The past week has seen heightened speculation over a potential 2016 bid for the White House by Kentucky Senator Rand PaulRand PaulLawmaker seeks to investigate Obama's foreign tax compliance law Funding bill rejected as shutdown nears GOP senators hit FBI on early probe of NY bombing suspect MORE (R). On Sunday Paul was quoted as “seriously thinking about” a 2016 bid; the following day Senator Paul’s father, former Rep. Ron Paul (R-Texas) added to the gossip by responding that his son would “probably” run in 2016.
Senator Paul has had some admirable moments in his short Senate career, including his famous filibuster to force clarifications on assassinations of U.S. citizens, but the prospect of a Rand Paul presidency is a horrifying prospect, both for Israel and U.S. foreign policy in the region.
Senator Paul’s address to the breakfast was unforgettable for its unconventional approach to America’s Israel policy. Paul was quoted as saying, "If somebody asked me where to build in Israel, I would say it's none of my business," and he means it.
Paul is neither hawkish, nor dovish. He wants the U.S. out of the international aid business. That’s bad for the U.S. and it’s bad for U.S. interests in the Middle East.
As Paul praised Israel he simultaneously suggested gradually cutting all U.S. aid to the country, and immediately cutting aid to Israel’s Arab neighbors. His justification was based on Israel’s ability to flourish in free market arms trade and because the U.S. shouldn’t be borrowing from China to give to Israel.
On cutting aid to Arab countries, Paul said he didn’t want Israel to have to go to war with her neighbors and “face an Abrams tank.” Senator Paul has been consistent in his continued support of this rhetoric, but having a potential U.S. president espousing such views is worrying, both because of their illogical basis and the dangerous consequences of their implementation.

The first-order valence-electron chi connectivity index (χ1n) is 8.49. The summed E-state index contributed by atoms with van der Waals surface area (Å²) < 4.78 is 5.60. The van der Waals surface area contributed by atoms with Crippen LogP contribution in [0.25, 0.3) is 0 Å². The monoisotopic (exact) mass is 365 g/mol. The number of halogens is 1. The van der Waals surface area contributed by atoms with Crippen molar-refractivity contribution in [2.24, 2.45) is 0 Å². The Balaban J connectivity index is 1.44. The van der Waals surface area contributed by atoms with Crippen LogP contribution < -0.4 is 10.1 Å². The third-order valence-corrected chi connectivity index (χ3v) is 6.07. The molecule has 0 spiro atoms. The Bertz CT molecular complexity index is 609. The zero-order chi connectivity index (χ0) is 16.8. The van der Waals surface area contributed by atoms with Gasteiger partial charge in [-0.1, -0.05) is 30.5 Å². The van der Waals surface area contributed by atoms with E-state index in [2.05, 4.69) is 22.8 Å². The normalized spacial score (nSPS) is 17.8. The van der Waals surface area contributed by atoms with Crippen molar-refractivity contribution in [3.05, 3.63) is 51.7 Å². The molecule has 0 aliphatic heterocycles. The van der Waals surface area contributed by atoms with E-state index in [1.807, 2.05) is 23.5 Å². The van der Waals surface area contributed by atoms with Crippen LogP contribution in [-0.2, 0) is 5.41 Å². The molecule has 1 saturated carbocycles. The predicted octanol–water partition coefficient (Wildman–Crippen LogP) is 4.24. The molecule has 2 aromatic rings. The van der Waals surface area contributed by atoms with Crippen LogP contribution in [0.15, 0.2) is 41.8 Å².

Israel’s defense industry is indeed already thriving in the world’s arms markets and currently sits as the 6th largest exporter in the world. However, from an Israeli perspective, why would something as vital as defense be put to chance in the free market? What if Israeli defense firms do well initially but are outcompeted in the globalized arms bazaar? Such a scenario could put Israel’s economy and military at a disadvantage.
On the American side of the equation, giving up aid to Israel as Paul suggests would be a foolish abandonment of influence. Without U.S. cooperation and military aid to Israel there would be less of an ability to step in and block arms deals against U.S. interests, as has been the case in the past. The converse of Paul’s rhetoric at the breakfast nearly a year ago is a scary prospect - America or her allies facing a Merkava tank or advanced drone.
As for aid causing increased U.S. debt, Israel is only allowed to spend up to 26.3 percent of American aid on Israeli manufacturers, the rest must be used on American made weapons systems. In essence, the U.S. is providing a stimulus package for its own companies. Further, some of the weapons systems developed and designed in Israel using Foreign Military Financing (FMF) grants provided by the U.S. end up having their production transferred stateside. The U.S. also enjoys technology sharing, with Brigadier-General Shachar Shohat, commander of the IDF, recently suggesting joint production of Tamir interceptors, part of the infamous Iron Dome system.
After his trip to Israel, Senator Paul didn’t change his stance on cutting foreign aid to Israel, or any other country for that matter. Paul has been clear and consistent in supporting a foreign policy that would be detrimental to the U.S. and our ally Israel. As a senator who is deeply concerned about the deficit it seems ridiculous that Paul places so much emphasis on foreign aid, which as a whole makes up approximately 1 percent of the U.S. budget.
For any supporter of Israel and an influential U.S. foreign policy, a vote for Rand Paul could only be explained as a deficit of logic.
Strauss is a recent M.A. graduate of The Hebrew University of Jerusalem and is now based in New York City. He works for The Common Good, a non-profit, non-partisan organization that strives to encourage broad participation in our democracy through the free exchange of ideas and civil dialogue.